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41 Things We Learned From the ‘Halloween’ Commentary

By  · Published on November 1st, 2011

It’s that time of year again, time for candy and masks and bats. I’m not sure why I singled bats outs, especially when we have them year-round here in Austin. But they fit right in during Halloween, the holiday that seems to be everyone’s favorite these days. So what better time than now to bring to you a Commentary Commentary on John Carpenter’s horror classic, Halloween?

It doesn’t hurt that Halloween is my all-time favorite film, a film I’m sure I’ve seen more than 100 times, no exaggeration. Okay, maybe a little exaggeration, but I’d be shocked to learn the number of times I’ve sat through it is far South of that. So here, presented in all its black and orange – but really just black – wonder, is the list of things I learned from the Halloween commentary.

Halloween (1978)

Commentators: John Carpenter (writer, director), Debra Hill (writer, producer), Jamie Lee Curtis (actress), and some annoying announcer guy who needed to be edited out.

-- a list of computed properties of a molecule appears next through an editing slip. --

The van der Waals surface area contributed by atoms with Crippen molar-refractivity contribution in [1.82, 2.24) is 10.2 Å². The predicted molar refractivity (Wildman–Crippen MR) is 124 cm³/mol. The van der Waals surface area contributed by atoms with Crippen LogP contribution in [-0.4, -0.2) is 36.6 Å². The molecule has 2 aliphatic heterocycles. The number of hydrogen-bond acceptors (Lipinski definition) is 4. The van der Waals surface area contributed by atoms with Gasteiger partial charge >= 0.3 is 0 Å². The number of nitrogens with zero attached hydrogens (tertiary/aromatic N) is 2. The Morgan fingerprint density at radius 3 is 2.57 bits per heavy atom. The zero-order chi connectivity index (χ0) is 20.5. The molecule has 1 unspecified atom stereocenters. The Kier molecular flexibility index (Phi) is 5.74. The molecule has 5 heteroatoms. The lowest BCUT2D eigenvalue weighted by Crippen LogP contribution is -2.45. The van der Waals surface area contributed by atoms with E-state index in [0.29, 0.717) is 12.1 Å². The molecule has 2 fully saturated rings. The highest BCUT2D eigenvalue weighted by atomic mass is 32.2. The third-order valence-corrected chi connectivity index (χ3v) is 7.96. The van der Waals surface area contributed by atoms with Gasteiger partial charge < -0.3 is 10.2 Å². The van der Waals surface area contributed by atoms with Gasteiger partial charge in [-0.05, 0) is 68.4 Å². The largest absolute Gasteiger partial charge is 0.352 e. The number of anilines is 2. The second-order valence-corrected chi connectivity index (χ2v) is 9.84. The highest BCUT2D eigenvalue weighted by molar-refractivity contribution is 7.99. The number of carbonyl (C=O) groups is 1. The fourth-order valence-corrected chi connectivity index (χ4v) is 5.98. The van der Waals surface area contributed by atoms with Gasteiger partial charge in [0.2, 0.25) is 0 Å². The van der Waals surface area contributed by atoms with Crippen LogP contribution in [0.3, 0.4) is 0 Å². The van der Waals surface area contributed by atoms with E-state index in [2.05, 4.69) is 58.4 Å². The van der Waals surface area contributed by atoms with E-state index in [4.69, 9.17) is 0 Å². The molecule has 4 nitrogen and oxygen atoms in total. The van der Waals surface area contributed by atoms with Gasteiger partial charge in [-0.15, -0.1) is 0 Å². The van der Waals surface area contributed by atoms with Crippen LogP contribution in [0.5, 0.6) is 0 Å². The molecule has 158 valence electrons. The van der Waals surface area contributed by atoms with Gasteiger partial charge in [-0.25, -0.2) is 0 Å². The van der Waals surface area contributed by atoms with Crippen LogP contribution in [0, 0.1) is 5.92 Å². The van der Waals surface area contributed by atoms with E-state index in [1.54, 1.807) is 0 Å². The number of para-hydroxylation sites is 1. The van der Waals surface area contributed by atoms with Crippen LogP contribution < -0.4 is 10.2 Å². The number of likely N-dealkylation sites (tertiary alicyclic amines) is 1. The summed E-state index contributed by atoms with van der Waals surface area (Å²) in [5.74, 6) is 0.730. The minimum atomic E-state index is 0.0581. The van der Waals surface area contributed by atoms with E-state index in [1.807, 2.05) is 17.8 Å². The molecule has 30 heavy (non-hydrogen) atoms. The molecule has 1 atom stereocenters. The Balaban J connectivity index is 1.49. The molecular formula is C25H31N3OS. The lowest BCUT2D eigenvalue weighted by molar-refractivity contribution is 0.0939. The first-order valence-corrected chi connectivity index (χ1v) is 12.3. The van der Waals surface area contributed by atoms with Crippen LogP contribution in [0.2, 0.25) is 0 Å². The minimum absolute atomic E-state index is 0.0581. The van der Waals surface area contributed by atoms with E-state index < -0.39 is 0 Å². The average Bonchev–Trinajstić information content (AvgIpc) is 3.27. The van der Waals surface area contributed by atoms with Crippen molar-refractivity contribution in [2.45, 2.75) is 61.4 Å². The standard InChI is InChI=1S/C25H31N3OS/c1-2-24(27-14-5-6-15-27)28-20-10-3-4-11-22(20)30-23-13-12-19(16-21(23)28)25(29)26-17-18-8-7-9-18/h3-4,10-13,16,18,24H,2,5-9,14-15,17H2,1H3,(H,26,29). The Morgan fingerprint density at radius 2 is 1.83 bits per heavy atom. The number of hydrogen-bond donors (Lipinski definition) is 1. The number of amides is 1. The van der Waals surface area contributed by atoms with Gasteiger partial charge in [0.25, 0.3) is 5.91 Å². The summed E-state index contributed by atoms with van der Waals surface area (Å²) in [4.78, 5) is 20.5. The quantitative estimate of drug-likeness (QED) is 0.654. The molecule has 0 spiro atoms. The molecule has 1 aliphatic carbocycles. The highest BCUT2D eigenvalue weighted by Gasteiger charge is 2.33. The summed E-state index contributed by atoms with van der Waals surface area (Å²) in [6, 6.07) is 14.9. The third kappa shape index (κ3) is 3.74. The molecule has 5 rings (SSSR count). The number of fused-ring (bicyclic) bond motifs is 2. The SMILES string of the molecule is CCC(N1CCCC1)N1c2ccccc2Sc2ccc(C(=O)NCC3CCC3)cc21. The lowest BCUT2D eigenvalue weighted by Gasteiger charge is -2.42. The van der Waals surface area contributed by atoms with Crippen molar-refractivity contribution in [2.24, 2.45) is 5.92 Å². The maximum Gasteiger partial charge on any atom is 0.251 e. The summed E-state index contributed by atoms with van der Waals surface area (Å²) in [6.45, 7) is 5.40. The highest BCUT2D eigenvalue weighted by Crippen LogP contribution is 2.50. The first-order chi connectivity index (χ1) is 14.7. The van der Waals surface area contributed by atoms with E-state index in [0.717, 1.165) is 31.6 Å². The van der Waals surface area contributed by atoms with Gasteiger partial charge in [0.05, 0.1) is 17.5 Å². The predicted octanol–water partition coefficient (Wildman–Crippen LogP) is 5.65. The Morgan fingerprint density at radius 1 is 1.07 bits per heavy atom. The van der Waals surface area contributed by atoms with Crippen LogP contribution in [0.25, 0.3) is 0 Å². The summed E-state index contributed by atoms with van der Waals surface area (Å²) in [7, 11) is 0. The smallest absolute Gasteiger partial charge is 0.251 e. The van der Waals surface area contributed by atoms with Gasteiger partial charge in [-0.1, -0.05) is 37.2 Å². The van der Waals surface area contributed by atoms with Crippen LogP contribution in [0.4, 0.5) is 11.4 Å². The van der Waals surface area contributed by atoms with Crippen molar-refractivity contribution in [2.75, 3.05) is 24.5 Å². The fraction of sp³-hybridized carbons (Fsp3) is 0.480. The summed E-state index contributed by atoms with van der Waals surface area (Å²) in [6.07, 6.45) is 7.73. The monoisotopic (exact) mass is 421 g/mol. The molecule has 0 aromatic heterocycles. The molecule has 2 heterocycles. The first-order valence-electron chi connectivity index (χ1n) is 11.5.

Best in Commentary

“Still to this day, I can’t tell you, but I think the audiences as opposed to the critics created Halloween.” – John Carpenter.

“It’s the idea of confusing the mythology of Halloween that we all know and love and the reality of something that’s happening in this small town.” – Debra Hill

“I think what scares me scares every human on the planet. We’re all aware of the forces of darkness, of evil, of loss, death. We know it as little children. I think all of this is dealt with in Grimm’s fairy tales. I think it’s dealt with in horror movies. Horror is a universal language.” – John Carpenter.

Final Thoughts

Carpenter, Hill, and Curtis all give relatively insightful commentary for Halloween here. The commentary was lacking in on-set stories. Much of the commentary comes about from a philosophical angle, talking about censorship or creative control. Some of that commentary gets old after a while, especially after the third or even fourth time Hill brings up the morality critics have brushed the film with. However, those moments aside – and that damn, unnecessary announcer – the commentary is great.

Each of the three commentators were recorded separately, so as not to lose focus on what they’re talking about. Perhaps having them record together would have brought up some more fun anecdotes from filming. It would have also kept us from needing an announcement as to who was talking. As it is, though, it’s a very fruitful commentary track that any fan of the film or horror movies in general would find beneficial.

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